"The show is set eight years after the fall of our hero agency where top agents had their memories wiped in order to protect them, protect the secrets of the agency, and then they were sent out into the world anonymously and built new lives for themselves without any awareness or recollection of their past. That is another wrinkle, or another twist, that pushes this into a more high-concept execution of a spy show."
For the Marvel fans, it certainly seems there's enough sci-fi to keep us happy, with the director adding: "Even though it’s not stated it’s set in the very near future, the idea is to play around with tech that could potentially exist a few years from now if not a decade or two from now. It’s meant to be fantastical in that regard and bring you into a special world that can be fun and surprising, where technology can be used to enhance twists. That’s a genre staple of spy shows and stories and we’re trying to play with it and put our own spin on it."
As for that sensational cast? They hailed from the Notes app in the Russos brothers' phones. No, really.
"Madden and Priyanka we had in mind immediately. I started as an actor so [Anthony and I] keep a list of actors we love when we watch things at home or the theatre, we write things down in a little notes file we keep, when we see a great performance we love, somebody that we’re excited about working with.
"That was true with both Madden and Priyanka, we approached both of them very early in the process. And then Stanley, who doesn’t want to work with Stanley Tucci? That has always been a dream of ours and we were really excited when he said yes to the show. And Lesley, one of the all-time greats. We really like a textured villains, villains that have a complexity to them, villains that are the heroes of their own stories, and Lesley plays a villain in this show. [There's] not only a sinister pleasure but also a real emotional hook to the character. There are times you’ll find where you hate her and other times where you’ll feel sorry for her."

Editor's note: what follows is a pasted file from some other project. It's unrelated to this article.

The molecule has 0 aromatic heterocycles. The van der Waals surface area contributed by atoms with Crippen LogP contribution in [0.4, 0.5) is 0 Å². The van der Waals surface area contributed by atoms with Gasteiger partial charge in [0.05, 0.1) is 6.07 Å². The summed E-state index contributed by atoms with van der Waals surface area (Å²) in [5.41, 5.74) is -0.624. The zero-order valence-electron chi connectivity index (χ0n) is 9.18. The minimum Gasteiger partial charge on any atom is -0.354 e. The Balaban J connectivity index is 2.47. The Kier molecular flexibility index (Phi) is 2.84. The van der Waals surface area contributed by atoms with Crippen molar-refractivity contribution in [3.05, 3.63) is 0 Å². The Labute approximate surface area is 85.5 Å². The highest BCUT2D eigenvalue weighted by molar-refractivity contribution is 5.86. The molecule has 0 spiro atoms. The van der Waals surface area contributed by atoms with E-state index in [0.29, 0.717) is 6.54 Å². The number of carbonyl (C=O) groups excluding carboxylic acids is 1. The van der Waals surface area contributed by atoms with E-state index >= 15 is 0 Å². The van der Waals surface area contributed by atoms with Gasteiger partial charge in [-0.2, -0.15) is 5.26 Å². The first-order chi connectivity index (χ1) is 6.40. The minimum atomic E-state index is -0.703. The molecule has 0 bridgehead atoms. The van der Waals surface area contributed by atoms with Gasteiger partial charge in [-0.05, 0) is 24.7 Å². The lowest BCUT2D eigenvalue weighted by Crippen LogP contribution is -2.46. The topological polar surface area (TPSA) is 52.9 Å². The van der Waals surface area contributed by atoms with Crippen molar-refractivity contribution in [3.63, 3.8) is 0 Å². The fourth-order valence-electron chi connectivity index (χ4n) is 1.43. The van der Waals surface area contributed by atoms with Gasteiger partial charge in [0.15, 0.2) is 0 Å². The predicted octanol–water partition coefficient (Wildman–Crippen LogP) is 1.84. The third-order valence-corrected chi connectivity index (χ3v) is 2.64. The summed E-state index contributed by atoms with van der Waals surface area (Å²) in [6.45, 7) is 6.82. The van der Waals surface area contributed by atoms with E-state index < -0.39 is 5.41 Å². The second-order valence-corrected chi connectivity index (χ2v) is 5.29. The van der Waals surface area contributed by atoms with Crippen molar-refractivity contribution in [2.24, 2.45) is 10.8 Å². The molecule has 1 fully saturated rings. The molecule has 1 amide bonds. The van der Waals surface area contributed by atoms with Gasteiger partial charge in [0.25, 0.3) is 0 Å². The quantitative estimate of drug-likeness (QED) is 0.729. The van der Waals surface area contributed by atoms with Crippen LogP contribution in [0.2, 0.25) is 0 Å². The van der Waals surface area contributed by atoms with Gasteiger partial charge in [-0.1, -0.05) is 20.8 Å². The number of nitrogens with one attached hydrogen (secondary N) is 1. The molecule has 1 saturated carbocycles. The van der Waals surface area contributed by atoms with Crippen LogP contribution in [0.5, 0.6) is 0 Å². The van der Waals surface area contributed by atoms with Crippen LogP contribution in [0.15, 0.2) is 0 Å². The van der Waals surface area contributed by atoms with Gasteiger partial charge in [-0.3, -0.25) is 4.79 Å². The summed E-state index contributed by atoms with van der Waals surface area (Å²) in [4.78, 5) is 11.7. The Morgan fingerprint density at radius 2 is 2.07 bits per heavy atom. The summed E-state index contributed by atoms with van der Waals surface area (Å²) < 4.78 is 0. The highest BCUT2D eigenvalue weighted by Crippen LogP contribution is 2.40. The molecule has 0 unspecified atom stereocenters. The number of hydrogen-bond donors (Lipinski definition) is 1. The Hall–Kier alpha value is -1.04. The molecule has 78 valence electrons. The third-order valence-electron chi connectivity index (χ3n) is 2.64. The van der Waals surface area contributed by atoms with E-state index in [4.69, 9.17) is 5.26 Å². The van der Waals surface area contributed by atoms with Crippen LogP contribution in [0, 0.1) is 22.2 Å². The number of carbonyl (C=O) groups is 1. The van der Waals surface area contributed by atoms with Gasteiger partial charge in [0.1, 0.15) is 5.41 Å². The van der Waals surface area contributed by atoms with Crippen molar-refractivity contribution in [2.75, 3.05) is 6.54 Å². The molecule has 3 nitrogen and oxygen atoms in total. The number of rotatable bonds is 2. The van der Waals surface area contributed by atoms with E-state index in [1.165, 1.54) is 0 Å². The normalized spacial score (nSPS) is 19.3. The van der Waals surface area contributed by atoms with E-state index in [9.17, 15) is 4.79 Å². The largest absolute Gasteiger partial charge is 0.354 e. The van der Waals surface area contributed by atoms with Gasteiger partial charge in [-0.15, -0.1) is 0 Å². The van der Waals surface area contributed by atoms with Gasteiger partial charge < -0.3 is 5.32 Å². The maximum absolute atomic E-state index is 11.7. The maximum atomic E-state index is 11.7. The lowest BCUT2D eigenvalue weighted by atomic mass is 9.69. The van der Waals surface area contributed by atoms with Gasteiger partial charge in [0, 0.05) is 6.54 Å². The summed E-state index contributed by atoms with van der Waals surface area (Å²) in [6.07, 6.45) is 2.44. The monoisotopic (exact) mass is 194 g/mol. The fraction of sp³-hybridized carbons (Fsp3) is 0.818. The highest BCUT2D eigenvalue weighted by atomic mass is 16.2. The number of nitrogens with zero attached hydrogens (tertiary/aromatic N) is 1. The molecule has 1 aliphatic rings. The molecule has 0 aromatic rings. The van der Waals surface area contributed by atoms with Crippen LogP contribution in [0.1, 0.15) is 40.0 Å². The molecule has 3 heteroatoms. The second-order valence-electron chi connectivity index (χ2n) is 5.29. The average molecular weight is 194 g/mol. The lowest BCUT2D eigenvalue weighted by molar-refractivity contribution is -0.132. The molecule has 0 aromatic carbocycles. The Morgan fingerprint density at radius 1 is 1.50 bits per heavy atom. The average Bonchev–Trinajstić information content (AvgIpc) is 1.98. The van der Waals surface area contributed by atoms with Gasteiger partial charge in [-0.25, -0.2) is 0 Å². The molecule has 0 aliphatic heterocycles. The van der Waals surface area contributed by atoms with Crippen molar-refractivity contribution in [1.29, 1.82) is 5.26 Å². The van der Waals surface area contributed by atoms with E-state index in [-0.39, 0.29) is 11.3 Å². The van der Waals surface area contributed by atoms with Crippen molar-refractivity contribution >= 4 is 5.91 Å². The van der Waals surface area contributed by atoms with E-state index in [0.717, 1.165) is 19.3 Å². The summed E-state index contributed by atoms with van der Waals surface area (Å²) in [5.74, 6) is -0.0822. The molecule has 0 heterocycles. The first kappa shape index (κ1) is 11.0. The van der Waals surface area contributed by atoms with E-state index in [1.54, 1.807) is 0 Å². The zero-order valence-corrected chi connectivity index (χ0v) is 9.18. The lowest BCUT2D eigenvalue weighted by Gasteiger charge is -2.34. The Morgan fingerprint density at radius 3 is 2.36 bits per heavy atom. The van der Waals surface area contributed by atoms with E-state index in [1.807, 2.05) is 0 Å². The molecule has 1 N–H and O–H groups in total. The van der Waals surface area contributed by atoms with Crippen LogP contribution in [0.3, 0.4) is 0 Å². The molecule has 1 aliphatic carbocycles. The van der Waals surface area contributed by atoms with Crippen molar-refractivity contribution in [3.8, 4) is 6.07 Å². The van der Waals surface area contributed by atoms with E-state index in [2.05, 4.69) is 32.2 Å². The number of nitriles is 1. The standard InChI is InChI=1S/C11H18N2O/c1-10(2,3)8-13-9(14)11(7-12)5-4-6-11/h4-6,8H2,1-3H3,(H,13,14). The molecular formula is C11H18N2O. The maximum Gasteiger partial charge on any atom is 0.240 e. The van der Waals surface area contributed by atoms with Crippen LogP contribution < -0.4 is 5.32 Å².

As you would expect from directors who spent 10 years at Marvel, the series has been shrouded in secrecy, with limited details revealed about the plot. So where is the story actually going?
"The intention is always a gut punch. You always want to surprise the audience, you always want to take them somewhere they’re not expecting to go. You want to create a conversation. That’s the fun of telling stories on this large scale is the community that it builds, where people all over the world are in chat rooms or on social media in conversations with each other, arguing about characters, arguing about the plot.
"That’s what we love, is building those communities out and getting people really excited about the potential for the future stories to come out of it. I do think people are going to be very surprised where the show goes and the one phrase that we keep repeating that I think is really true is that everything you see is a lie."